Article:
The March and April Night Skies

by Martin Ratcliffe

The biggest event in the skies during March and April is the appearance of Comet Hale-Bopp, which may prove to be the brightest comet in over two decades. If youíre looking at it from a city location, the comet may appear fuzzy and faint. From a more rural location away from city lights, it will appear bright. The comet is best viewed in the dawn sky during early March, and then in the evening sky from late March through early April. During the dawn hours of March an hour before sunrise, it lies far to the left of Jupiter, a brilliant planet low in the east. In early April the comet is expected to be a relatively bright object low in the northwest after sunset. If the tail develops as expected, it will appear to extend upwards from the cometís head. See the Highlights section of this magazine for instructions on photographing Comet Hale-Bopp.

To find out more, visit the Carnegie Science Centerís Henry Buhl, Jr. Planetarium, where the show Comet: From Ice to Fire includes updates and the most recent live images of the comet direct from the World Wide Web.

Partial Eclipse of the Moon

A major partial eclipse of the moon occurs during the evening of March 23. More than 90 percent of the moon will be eclipsed, making it almost total. The eclipse begins at 9:58 p.m. EST and will reach its maximum point at 11:39 p.m. EST. As a bonus, the eclipse will help you to see Comet Hale-Bopp. As the eclipse progresses the sky will darken, resulting in a better view of the cometís tail on the northern horizon.

Planets

Also during March and April, look for these planets:

MercuryóThe innermost planet never strays far from the sun, but in early April you can catch a view of it 45 minutes after sunset below the Plieades star cluster in the west. It looks like a bright star. A crescent moon is nearby on April 8 and 9.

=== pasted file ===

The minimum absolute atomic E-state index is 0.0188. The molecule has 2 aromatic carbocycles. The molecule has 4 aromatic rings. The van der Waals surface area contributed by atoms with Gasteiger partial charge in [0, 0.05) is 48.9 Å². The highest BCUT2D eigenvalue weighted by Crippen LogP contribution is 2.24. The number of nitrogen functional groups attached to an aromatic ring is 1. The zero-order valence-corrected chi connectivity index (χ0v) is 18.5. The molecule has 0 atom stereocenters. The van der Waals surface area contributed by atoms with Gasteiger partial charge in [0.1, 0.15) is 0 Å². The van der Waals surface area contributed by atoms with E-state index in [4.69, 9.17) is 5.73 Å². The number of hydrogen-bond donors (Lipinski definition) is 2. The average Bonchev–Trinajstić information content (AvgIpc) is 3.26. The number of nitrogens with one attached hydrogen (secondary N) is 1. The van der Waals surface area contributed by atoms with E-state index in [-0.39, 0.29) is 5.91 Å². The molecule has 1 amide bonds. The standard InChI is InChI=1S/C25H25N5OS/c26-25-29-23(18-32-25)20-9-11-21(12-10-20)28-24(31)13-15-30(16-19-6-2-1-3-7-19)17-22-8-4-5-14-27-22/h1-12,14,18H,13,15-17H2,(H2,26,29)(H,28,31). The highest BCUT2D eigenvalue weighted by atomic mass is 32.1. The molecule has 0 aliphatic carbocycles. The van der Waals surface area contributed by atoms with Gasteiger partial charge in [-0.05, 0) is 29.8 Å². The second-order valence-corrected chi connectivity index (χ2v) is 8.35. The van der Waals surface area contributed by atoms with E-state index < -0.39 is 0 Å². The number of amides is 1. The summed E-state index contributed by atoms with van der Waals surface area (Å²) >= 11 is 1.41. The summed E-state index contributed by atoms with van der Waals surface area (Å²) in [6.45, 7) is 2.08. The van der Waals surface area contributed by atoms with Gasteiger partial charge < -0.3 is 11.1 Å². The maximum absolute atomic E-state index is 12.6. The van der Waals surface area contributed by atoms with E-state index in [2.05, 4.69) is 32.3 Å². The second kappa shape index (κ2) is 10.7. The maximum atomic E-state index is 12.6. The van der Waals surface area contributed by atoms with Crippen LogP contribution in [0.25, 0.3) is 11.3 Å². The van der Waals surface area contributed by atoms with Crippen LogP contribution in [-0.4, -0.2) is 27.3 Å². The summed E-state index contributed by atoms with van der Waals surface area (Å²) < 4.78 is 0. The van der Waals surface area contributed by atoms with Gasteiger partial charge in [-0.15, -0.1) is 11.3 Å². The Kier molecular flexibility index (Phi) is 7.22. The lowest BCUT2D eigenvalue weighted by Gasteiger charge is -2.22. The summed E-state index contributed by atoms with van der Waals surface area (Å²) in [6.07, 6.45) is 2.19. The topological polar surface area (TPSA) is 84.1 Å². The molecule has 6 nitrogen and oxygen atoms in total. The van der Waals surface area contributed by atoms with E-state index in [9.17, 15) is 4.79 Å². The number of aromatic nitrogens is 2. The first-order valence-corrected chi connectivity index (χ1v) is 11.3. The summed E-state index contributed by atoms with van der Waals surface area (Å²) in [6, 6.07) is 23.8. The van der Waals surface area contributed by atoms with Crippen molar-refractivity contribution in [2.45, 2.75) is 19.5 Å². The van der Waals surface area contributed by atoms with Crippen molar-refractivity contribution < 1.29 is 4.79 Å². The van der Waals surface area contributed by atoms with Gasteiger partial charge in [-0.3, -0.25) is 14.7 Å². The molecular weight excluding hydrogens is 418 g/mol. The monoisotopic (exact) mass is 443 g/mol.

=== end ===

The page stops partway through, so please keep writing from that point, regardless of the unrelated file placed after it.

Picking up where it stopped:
MarsóThe red planet is at its best, visible all night and shining bright in the constellation of Leo. It rises in the east at sunset, climbs high in the south around midnight, and sets around sunrise. It will be almost as bright as Sirius, the brightest star in the night sky.

JupiteróIf youíre an early riser in March, youíll see Jupiter, the largest planet in the solar system, as the bright object low in the east before dawn. Look also for Comet Hale-Bopp to Jupiterís far left. Notice that in April the comet has passed into the evening sky, and Jupiter has climbed higher in the morning sky.


Using the Star Map

As the night progresses, the stars will slowly move from east to west, circling around the pole star due to the Earthís rotation. Because the Earth is also moving around the sun, the stars appear a bit farther to the west at the same time each night. Below are the approximate times that this star map will match the sky:

March 1, 11:00 p.m.; March 15, 10:00 p.m.; March 31, 9:00 p.m.; April 15, 8:00 p.m.; April 30, 7:00 p.m.

Martin Ratcliffe directs the Henry Buhl, Jr. Planetarium & Observatory at Carnegie Science Center. Star Map by John French, producer, Henry J. Buhl, Jr. Planetarium.